Full-text · Article · Nov 2010
    • "Detailed information concerning the metabolic control of patients, secondary organ damage or presence of autonomic dysfunction was unavailable. Recent reports have even demonstrated the ability of CTCA to detect differences in coronary plaque characteristics between patients with and without DM2021222324. However, characteristic of plaque composition has not been evaluated in the present population-based study. "
    [Show abstract] [Hide abstract] ABSTRACT: To compare the coronary atherosclerotic burden in patients with and without type-2 diabetes using CT Coronary Angiography (CTCA). 147 diabetic (mean age: 65 ± 10 years; male: 89) and 979 nondiabetic patients (mean age: 61 ± 13 years; male: 567) without a history of coronary artery disease (CAD) underwent CTCA. The per-patient number of diseased coronary segments was determined and each diseased segment was classified as showing obstructive lesion (luminal narrowing >50%) or not. Coronary calcium scoring (CCS) was assessed too. Diabetics showed a higher number of diseased segments (4.1 ± 4.2 vs. 2.1 ± 3.0; p < 0.0001); a higher rate of CCS > 400 (p < 0.001), obstructive CAD (37% vs. 18% of patients; p < 0.0001), and fewer normal coronary arteries (20% vs. 42%; p < 0.0001), as compared to nondiabetics. The percentage of patients with obstructive CAD paralleled increasing CCS in both groups. Diabetics with CCS ≤ 10 had a higher prevalence of coronary plaque (39.6% vs. 24.5%, p = 0.003) and obstructive CAD (12.5% vs. 3.8%, p = 0.01). Among patients with CCS ≤ 10 all diabetics with obstructive CAD had a zero CCS and one patient was asymptomatic. Diabetes was associated with higher coronary plaque burden. The present study demonstrates that the absence of coronary calcification does not exclude obstructive CAD especially in diabetics.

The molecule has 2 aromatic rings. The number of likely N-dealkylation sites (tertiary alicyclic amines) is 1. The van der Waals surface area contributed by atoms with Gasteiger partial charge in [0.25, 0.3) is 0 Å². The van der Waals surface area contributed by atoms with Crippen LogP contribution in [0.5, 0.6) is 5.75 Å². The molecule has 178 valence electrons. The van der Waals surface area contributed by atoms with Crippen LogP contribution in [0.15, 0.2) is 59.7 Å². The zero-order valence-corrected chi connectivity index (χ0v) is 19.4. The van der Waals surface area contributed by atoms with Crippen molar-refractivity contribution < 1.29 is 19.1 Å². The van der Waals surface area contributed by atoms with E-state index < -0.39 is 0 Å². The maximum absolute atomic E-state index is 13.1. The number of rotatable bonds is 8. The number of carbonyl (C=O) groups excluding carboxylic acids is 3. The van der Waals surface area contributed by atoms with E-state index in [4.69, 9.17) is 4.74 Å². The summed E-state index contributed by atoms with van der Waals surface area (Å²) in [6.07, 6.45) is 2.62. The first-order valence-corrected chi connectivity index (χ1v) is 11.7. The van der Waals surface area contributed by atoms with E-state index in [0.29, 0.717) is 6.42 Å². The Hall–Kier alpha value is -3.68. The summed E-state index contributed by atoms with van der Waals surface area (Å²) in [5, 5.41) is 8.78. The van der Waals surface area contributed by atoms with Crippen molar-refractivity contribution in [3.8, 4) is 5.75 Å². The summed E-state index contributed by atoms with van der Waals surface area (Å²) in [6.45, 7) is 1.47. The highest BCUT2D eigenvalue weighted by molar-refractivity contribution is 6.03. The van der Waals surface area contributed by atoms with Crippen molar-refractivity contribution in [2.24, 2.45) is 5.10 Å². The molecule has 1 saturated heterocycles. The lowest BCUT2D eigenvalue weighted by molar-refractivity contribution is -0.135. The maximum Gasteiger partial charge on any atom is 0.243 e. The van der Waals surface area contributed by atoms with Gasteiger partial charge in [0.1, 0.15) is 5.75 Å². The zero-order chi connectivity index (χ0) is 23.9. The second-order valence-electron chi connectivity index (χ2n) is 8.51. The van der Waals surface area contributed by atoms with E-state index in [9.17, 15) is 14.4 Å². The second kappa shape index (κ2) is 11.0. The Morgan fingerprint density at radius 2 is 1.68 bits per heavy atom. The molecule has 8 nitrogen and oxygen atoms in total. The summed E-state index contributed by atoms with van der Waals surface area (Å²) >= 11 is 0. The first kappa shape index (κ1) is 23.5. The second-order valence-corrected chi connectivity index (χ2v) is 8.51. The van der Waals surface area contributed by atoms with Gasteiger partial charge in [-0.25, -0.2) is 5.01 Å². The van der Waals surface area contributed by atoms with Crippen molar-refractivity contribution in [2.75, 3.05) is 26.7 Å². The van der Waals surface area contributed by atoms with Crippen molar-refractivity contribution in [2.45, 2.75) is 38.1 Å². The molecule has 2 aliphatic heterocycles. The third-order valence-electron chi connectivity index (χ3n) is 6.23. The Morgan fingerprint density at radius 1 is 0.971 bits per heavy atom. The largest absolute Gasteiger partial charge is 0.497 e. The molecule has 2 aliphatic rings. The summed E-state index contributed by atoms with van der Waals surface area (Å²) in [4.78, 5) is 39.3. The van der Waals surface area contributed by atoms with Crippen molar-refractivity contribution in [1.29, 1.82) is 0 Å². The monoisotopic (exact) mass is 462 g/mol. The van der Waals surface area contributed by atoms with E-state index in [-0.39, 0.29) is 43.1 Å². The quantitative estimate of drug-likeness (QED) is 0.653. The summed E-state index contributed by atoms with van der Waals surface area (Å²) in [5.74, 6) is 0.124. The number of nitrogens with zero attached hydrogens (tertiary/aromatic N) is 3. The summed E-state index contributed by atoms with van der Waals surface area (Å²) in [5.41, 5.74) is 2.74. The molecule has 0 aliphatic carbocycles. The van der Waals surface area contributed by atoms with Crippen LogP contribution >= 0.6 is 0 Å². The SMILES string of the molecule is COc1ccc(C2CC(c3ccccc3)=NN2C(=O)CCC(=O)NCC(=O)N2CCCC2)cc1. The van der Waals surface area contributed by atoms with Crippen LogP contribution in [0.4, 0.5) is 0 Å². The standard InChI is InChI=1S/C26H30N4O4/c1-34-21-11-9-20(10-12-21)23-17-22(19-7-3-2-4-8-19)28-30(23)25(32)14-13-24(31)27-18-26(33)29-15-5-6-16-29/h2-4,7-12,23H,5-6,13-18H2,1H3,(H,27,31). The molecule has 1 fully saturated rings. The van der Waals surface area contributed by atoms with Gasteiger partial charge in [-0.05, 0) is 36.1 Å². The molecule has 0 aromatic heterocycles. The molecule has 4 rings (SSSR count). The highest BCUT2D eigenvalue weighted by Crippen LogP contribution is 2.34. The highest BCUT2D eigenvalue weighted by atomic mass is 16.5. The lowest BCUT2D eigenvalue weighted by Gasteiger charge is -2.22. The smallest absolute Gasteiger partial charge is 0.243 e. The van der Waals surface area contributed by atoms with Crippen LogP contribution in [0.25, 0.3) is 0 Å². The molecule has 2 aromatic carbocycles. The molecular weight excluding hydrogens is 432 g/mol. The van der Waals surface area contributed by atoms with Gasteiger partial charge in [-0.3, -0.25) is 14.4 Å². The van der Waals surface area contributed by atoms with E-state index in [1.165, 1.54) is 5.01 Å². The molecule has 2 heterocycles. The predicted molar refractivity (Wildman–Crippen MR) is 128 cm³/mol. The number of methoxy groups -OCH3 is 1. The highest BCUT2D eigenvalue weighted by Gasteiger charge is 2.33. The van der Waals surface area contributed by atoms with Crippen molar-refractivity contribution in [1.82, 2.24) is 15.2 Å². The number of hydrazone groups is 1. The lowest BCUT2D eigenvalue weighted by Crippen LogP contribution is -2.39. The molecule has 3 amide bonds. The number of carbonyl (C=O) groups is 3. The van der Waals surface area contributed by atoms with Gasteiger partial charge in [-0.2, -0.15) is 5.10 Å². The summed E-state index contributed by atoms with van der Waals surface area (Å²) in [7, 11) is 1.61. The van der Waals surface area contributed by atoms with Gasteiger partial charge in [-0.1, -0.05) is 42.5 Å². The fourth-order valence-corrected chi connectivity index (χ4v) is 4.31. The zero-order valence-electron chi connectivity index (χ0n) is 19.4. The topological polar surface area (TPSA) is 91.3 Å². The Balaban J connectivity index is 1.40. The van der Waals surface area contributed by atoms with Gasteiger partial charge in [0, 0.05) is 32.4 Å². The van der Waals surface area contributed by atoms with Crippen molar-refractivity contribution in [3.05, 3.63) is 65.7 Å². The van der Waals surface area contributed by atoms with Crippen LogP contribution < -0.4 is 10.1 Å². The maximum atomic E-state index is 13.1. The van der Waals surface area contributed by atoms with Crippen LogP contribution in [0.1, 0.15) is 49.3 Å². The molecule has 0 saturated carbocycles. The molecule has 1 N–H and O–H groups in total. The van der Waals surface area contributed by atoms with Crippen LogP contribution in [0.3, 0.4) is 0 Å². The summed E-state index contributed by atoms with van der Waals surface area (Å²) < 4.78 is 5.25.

Full-text · Article · Nov 2010